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Debt Laws

Debt Laws

Similar to how you must know the traffic laws once you get a license, it is important to know all of the debt laws once you find yourself in debt. The importance of knowing these debt laws is this: you must know the laws in order to know if the creditors or collection agencies are breaking them. It surprises us every day how many people settle for being mistreated by their creditors simply because they do not know they are indeed being mistreated. Thus, it is our goal to educate debtors on their rights so they can ensure proper treatment in regard to their debt 100% of the time. Debt laws involve the following entities: collection laws, debt settlement laws, bankruptcy laws, and consumer protection laws. These are all aimed at protecting you, the consumer, from being mistreated by the people that you owe money to - the creditors, the debt settlement companies, the credit bureaus, the banks, and so on. Below we have provided a detailed summary of each of these laws so you can get a good idea of how you are protected and whether or not you are being mistreated in regard to your debt.

Federal Fair Debt Collection Practices Act

If you have any type of unpaid debt, then you are probably receiving some calls from your creditors and debt collectors. The Fair Debt Collection Practices Act (FDCPA), enacted by the Federal Trade Commission (FTC) prohibits these callers from any abusive, unfair, or deceptive practices. The debts that are covered by this act are personal, family and household debts, including money owed on an auto loan, credit card account, medical bill, and mortgage. The FDCPA protects you as a consumer against the following: false statements, harassment and unfair practices. In this, debt collectors may not use threats, violence or harm; publish names of people who refuse to pay thier bills; use obscene language; give false infromation about you to anyone; use a false company name; collect interest and fees on top of the amount you owe, contact you by postcard; and repeatedly annoy the debtors.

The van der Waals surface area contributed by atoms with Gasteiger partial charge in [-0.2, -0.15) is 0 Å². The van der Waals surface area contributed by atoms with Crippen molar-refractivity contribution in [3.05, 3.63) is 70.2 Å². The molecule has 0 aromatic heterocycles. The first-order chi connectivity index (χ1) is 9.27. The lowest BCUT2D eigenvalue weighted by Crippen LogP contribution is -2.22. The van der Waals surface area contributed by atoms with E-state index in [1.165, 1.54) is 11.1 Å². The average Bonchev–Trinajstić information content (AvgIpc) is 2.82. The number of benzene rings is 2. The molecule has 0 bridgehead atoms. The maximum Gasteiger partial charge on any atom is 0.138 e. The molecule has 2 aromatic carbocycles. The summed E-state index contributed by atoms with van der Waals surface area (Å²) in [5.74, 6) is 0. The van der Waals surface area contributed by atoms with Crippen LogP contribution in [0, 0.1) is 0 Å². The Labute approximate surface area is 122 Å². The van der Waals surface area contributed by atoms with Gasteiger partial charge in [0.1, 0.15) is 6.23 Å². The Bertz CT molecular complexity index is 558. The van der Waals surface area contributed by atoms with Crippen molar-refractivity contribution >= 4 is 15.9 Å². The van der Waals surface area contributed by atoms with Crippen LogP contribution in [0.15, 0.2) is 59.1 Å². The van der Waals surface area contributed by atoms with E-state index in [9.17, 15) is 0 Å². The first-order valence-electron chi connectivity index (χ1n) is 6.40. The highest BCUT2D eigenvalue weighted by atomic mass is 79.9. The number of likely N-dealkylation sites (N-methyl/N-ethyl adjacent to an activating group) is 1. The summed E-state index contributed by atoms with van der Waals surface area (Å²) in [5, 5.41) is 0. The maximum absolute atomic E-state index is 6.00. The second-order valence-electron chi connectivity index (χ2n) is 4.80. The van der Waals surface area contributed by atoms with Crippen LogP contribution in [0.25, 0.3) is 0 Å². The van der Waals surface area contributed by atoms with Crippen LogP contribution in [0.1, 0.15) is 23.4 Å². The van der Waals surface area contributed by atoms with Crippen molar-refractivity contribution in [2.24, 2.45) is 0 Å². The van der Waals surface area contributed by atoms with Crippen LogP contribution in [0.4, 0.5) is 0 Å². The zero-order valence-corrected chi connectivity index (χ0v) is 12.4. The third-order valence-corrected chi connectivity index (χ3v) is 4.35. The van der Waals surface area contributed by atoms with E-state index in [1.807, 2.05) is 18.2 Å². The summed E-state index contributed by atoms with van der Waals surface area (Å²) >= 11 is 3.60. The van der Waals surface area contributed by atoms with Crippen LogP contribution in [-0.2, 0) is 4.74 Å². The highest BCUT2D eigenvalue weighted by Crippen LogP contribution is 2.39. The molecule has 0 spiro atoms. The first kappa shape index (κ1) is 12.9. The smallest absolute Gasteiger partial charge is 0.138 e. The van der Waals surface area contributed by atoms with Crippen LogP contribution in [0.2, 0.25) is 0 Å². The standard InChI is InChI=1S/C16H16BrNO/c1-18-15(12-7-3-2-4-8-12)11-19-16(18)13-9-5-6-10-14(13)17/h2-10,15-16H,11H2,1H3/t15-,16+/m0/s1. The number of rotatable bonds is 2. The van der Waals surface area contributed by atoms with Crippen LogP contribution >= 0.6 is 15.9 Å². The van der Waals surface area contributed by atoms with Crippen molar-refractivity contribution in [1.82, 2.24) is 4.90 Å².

Additionally, they cannot falsely claim that they are attorneys; falsely claim that you have committed a crime; falsely represent that they operate or work for a credit reporting company; indicate that they have sent you legal forms when they haven't; and misrepresent the amount you owe. The debt collectors are also prohibited from saying certain things like "you will be arrested if you don't pay your debt," "we will seize, garnish attach or sell your property wages," and "we will take legal action against you." If you feel as though any debt collectors or creditors have mistreated, harrassed, or lied to you, then you may have a case according to the FDCPA. Get in touch with us about how to go about getting justice for any mistreatment you may have experienced.

Bankruptcy Laws

The extremely in-depth Bankruptcy Code has been enacted for many years in order to outline the many aspects of bankruptcy. These include the chapters of bankruptcy, including chapters 7, 9, 11, 12, 13 and 15; the features of the US bankruptcy law; the cost of bankruptcy, the social and economic factors of bankruptcy, and much more. For those who are currently going through a bankruptcy, there are a couple laws out there to protect you: the Bankruptcy Abuse Prevention and Consumer Protection Act (BAPCP) and the Bankruptcy Reform Act (BRA). The BAPCP requires certain creditors to disclose on the front of billing statements a minimum monthly payment warning for consumers and a toll-free number for consumers seeking information on the time required to pay specific credit balanced.  The BRA prohibits employment discrimination against anyone who has declared bankruptcy. Because the bankruptcy laws are so involved, it may be a good idea to consult a bankruptcy lawyer about whether or not you are being treated fairly.

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